Most conventional loans require you to make a down payment of at least 5%. To get a good deal on your interest rates, you'll probably have to put at least 10-15% down. For bigger savings on interest and to avoid paying for PMI, you'll have to put down 20%.
Generally speaking, conventional loans tend to have higher interest rates than FHA loans, because they are not backed by the government and therefore have more risk to lenders.
However, several factors will ultimately determine your interest rate, including your personal finances, loan term, and market conditions.
As you can see, there are tons of similarities, differences, and nuances between conventional and FHA loans. But which should you choose when buying a new home?
If your credit score is below 620, then FHA loans are probably the right option for you. Above 670, then a conventional loan might be the right fit. For anything in between, you'll probably want to weigh other factors before deciding.
No matter how you slice it, buying a home is an investment, and there are many factors you'll need to consider when trying to make the right financing and budgeting decisions. For example, do you expect to live in the home for decades, or only for a couple of years? Do you plan to put a lot of money into the property right away for renovations and furnishing? What cash reserves do you have available now? How much will you have later?
If you don't have a ton of savings you can allocate to your home, want to put a lot of money into renovations, or plan to live there for less than a decade, you may determine it's the right choice for you to make as small a down payment as possible. For FHA loans, that's just 3.5%, making them a great option for this situation.
Conventional loans aren't totally out of the question here-minimums are usually just slightly higher at 5%. However, you'll typically need to put more down, at least 10-15%, to get the best deal.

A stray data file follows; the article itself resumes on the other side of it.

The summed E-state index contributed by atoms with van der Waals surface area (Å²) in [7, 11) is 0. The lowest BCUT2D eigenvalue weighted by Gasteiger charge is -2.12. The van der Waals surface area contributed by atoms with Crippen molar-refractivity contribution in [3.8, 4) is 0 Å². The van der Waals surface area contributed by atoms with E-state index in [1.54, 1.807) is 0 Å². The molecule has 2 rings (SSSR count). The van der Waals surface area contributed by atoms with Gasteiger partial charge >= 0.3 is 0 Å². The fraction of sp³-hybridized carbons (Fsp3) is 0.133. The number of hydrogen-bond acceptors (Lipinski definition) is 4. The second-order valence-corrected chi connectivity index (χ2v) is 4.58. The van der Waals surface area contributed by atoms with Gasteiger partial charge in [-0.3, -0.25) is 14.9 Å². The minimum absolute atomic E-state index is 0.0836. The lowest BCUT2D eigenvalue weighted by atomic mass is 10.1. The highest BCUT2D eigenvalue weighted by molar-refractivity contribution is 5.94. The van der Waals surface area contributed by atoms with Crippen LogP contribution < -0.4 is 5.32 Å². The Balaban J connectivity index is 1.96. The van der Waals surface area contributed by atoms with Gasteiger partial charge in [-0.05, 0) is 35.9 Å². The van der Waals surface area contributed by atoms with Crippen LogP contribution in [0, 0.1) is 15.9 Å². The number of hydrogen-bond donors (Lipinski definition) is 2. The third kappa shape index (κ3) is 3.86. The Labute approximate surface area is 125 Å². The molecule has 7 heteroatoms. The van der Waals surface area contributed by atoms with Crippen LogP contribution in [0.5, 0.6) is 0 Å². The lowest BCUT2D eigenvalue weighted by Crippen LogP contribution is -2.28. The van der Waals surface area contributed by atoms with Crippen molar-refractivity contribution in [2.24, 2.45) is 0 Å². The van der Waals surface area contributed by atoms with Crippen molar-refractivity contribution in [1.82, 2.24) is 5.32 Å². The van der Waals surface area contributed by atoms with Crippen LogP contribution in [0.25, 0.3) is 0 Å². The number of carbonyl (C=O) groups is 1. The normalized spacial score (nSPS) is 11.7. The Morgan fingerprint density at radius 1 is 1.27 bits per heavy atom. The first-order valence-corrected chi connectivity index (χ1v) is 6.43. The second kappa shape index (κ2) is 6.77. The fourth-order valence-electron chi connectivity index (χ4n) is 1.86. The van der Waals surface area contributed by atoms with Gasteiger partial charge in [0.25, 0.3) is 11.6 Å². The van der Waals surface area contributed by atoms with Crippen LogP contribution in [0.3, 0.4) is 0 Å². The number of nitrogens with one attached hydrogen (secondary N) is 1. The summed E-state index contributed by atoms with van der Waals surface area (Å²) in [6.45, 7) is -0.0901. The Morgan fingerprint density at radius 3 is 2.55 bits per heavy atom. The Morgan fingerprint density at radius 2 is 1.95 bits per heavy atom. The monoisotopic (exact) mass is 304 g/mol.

For a house that you expect to be a long-term investment or a forever home, it may be worth making a 20% down payment. In that case, conventional loans are ideal, as you'll avoid pricey mortgage insurance.
Loan limits will also help you make a decision. FHA loans have limits based on the average price of homes in your county, while conventional loans generally follow one national limit based on a Home Price Index. Conventional loans also offer the option of a jumbo loan, for homes above that national limit.
This means that with an FHA loan, you may be restricted to a lower price range than you would be if you chose to get a conventional loan.
If you want a fixer-upper, a conventional loan is the clear choice for you.
The FHA requires that homes purchased with their loans meet a specific set of guidelines to ensure safety, security, and soundness. This can make closing on a home more difficult, as it's possible for repair requests to draw out negotiations or lead to a sale falling through.
Conventional loans do not have any of these requirements.
When deciding between an FHA loan and a conventional loan, you'll have to evaluate your personal finances, intentions for your home, and long-term situation.
FHA loans are a great option for those with lower credit scores or savings, including people who are still working to establish themselves financially. However, mortgage insurance premiums may make monthly payments more expensive in the long run, and property requirements may make closing on a home more difficult.
Conventional loans have the flexibility to tailor the terms of your loan to your personal situation, but stricter personal finance requirements may make them more difficult to qualify for and larger down payment requirements could require more out-of-pocket cash than you're able to pay.
For information on mortgages offered by K. Hovnanian, visit khovmortgage.com.
At K. Hovnanian Homes, with meticulous attention to detail and excellent customer service, we take pride in building beautiful new construction homes and communities across the nations - with a wide offering of homes and designs, you can be sure to find a new home to fit both your lifestyle and your budget.
Last Updated on September 27, 2023